Bulletin of the American Physical Society
APS April Meeting 2022
Volume 67, Number 6
Saturday–Tuesday, April 9–12, 2022; New York
Session Z02: Minisymposium: Quantum Sensors and Computing IIMiniSymposium Recordings Available

Hide Abstracts 
Sponsoring Units: DPF Chair: Julia Gonski, Columbia University Room: Broadway South 
Tuesday, April 12, 2022 3:45PM  4:09PM 
Z02.00001: Synergistic efforts between Dark Matter and quantum computing using Qubits Invited Speaker: Rakshya N Khatiwada Qubits are the building blocks of quantum computing. More recently, qubits have also demonstrated promising results as a possible dark matter detection technology that could reach the ultralight dark matter parameter space currently unreachable with existing technologies. This is due to qubits' singlephoton resolution and sufficiently low dark count rates to observe the elusive dark matter signal. Therefore, the HEP community is finding applications of qubits in fundamental science more and more promising. Similarly, some of the challenges faced by the quantum computing community regarding the impact of cosmic and terrestrial radiation on qubits is the same problem the dark matter community has been working to mitigate for decades with their semiconductor devices. In this context, we will discuss how scientists from the dark matter and quantum computing communities are working together now to solve mutually relevant problems utilizing qubits as sensors. 
Tuesday, April 12, 2022 4:09PM  4:33PM 
Z02.00002: Frontiers in Quantum Simulation for Hight Energy Physics Timothy J Hobbs Far from being static concepts familiar only from elementary quantum mechanics, the notions of quantum entanglement, entropy of entanglement, and decoherence are deeply relevant to processes at work in particle and nuclear systems. This fact, together with recent theoretical strides in formulating models for implementation on quantum devices, has led to an explosion of activity in quantum simulation aimed at particle physics. In addition to developing the underlying technology of quantum simulation, these efforts raise the exciting prospect of uncovering new understandings of structure and dynamics based on the entanglement and decoherence properties of simulated systems. In this talk, I survey the growing ecosystem of quantum simulation for particle physics while highlighting opportunities for NISQera computations and the insights into fundamental HEP they stand to provide. 
Tuesday, April 12, 2022 4:33PM  4:45PM 
Z02.00003: Quantum Simulation with Interacting Staggered Fermions Muhammad Asaduzzaman, Ryo Sakai, Goksu Can Toga, Yannick L Meurice, Simon Catterall We are investigating different aspects of (1+1) dimensional staggered fermions with quantum computers. The model has a hopping term that connects neighboring sites and a SO(4) invariant fourfermion onsite interaction term. We are studying the time evolution of the theory and the structure of the ground state. The interest in the model stems from the fact that it is thought to be capable of generating a fermion mass without breaking symmetries. It is thought that this feature requires the ground state to have a highly entangled structure. Our model is free from sign problems and can hence be simulated using Monte Carlo methods. This allows us to test our quantum simulations. We are also investigating the extension of the original model by adding a finite chemical potential to control the number of fermions. This enlarged model has a sign problem and thus can't be easily investigated with the classical simulation. We propose to implement a quantum simulation of this extended model. We are also investigating the model with tensor network renormalization.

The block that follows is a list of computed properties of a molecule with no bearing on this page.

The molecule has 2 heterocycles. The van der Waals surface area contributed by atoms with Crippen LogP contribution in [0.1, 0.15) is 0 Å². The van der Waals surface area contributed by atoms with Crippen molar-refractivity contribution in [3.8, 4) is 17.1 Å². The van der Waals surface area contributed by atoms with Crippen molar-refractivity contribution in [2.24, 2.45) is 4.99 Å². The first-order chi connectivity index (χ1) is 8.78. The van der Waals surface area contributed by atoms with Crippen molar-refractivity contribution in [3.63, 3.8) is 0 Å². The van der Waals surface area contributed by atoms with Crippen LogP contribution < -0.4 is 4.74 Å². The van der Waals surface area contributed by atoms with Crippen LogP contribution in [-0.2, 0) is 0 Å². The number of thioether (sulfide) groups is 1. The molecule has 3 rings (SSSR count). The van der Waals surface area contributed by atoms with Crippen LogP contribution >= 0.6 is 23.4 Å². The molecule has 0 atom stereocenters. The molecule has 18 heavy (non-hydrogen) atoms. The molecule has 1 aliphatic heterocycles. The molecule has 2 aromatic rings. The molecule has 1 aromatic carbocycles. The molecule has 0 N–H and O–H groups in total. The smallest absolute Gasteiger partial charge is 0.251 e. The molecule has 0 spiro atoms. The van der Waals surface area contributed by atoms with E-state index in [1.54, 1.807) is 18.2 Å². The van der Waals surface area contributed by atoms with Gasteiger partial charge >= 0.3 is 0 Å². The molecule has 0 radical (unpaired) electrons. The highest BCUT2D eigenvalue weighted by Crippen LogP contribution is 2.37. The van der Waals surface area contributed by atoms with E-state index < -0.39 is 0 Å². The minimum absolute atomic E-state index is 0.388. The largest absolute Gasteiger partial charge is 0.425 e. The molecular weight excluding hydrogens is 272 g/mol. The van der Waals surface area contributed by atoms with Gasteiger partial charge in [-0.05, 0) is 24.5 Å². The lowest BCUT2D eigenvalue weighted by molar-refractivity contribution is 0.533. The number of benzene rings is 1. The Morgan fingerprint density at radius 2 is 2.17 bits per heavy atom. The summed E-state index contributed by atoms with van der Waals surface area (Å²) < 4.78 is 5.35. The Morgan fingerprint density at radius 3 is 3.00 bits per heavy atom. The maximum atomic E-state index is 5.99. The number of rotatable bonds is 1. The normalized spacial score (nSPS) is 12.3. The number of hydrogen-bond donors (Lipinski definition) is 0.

Tuesday, April 12, 2022 4:45PM  4:57PM 
Z02.00004: Quantum adiabatic machine learning with zooming (QAMLZ) on DWave Advantage Quantum Computer Thomas Sievert QAMLZ is a quantum machine learning (QML) algorithm that categorizes high energy physics (HEP) events amongst a sameparticle, differenttopology background. In theory, QML utilizes the unique nature of quantum computers to perform faster than classical machine learning. However, in practice it's difficult to prove this quantum advantage, let alone physically implement it on a quantum computer; due mostly to the current, errorful quantum computing (QC) hardware. In this presentation, we examine QAMLZ's performance on newlyupdated QC hardware, and discuss the possibility of implementing quantum adiabatic correction (QAC) on QAMLZ. 
Tuesday, April 12, 2022 4:57PM  5:09PM 
Z02.00005: Perturbative boundaries of quantum advantage in lattice field theory Yannick L Meurice In a seminal paper on quantum computation of scattering amplitudes, Jordan, Lee and Preskill motivate their work by stating that perturbative series do not converge. 
Tuesday, April 12, 2022 5:09PM  5:21PM 
Z02.00006: SubMeV dark photon as dark matter in multitemperature universe Zhuyao Wang, Amin Abou Ibrahim, Pran Nath, WanZhe Feng

Follow Us 
Engage
Become an APS Member 
My APS
Renew Membership 
Information for 
About APSThe American Physical Society (APS) is a nonprofit membership organization working to advance the knowledge of physics. 
© 2023 American Physical Society
 All rights reserved  Terms of Use
 Contact Us
Headquarters
1 Physics Ellipse, College Park, MD 207403844
(301) 2093200
Editorial Office
1 Research Road, Ridge, NY 119612701
(631) 5914000
Office of Public Affairs
529 14th St NW, Suite 1050, Washington, D.C. 200452001
(202) 6628700